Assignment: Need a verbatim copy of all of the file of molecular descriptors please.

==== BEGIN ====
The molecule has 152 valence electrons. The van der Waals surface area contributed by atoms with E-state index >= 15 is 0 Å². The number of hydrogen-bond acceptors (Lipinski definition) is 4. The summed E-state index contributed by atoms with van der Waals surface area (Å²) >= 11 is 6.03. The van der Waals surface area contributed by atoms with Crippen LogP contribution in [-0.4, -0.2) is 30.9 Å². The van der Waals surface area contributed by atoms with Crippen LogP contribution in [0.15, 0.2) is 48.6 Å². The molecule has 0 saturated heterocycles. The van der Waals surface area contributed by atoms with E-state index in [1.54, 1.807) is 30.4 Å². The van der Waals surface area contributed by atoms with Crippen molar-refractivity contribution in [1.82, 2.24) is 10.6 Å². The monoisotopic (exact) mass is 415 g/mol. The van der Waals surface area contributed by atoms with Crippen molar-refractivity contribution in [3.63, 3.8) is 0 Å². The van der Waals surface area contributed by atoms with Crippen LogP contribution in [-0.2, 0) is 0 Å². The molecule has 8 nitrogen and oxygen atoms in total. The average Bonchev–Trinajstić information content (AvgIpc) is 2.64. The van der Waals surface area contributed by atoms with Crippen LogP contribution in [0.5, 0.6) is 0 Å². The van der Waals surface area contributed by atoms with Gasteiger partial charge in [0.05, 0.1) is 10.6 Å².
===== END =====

The molecule has 152 valence electrons. The van der Waals surface area contributed by atoms with E-state index >= 15 is 0 Å². The number of hydrogen-bond acceptors (Lipinski definition) is 4. The summed E-state index contributed by atoms with van der Waals surface area (Å²) >= 11 is 6.03. The van der Waals surface area contributed by atoms with Crippen LogP contribution in [-0.4, -0.2) is 30.9 Å². The van der Waals surface area contributed by atoms with Crippen LogP contribution in [0.15, 0.2) is 48.6 Å². The molecule has 0 saturated heterocycles. The van der Waals surface area contributed by atoms with E-state index in [1.54, 1.807) is 30.4 Å². The van der Waals surface area contributed by atoms with Crippen molar-refractivity contribution in [1.82, 2.24) is 10.6 Å². The monoisotopic (exact) mass is 415 g/mol. The van der Waals surface area contributed by atoms with Crippen molar-refractivity contribution in [3.63, 3.8) is 0 Å². The van der Waals surface area contributed by atoms with Crippen LogP contribution in [-0.2, 0) is 0 Å². The molecule has 8 nitrogen and oxygen atoms in total. The average Bonchev–Trinajstić information content (AvgIpc) is 2.64. The van der Waals surface area contributed by atoms with Crippen LogP contribution in [0.5, 0.6) is 0 Å². The van der Waals surface area contributed by atoms with Gasteiger partial charge in [0.05, 0.1) is 10.6 Å².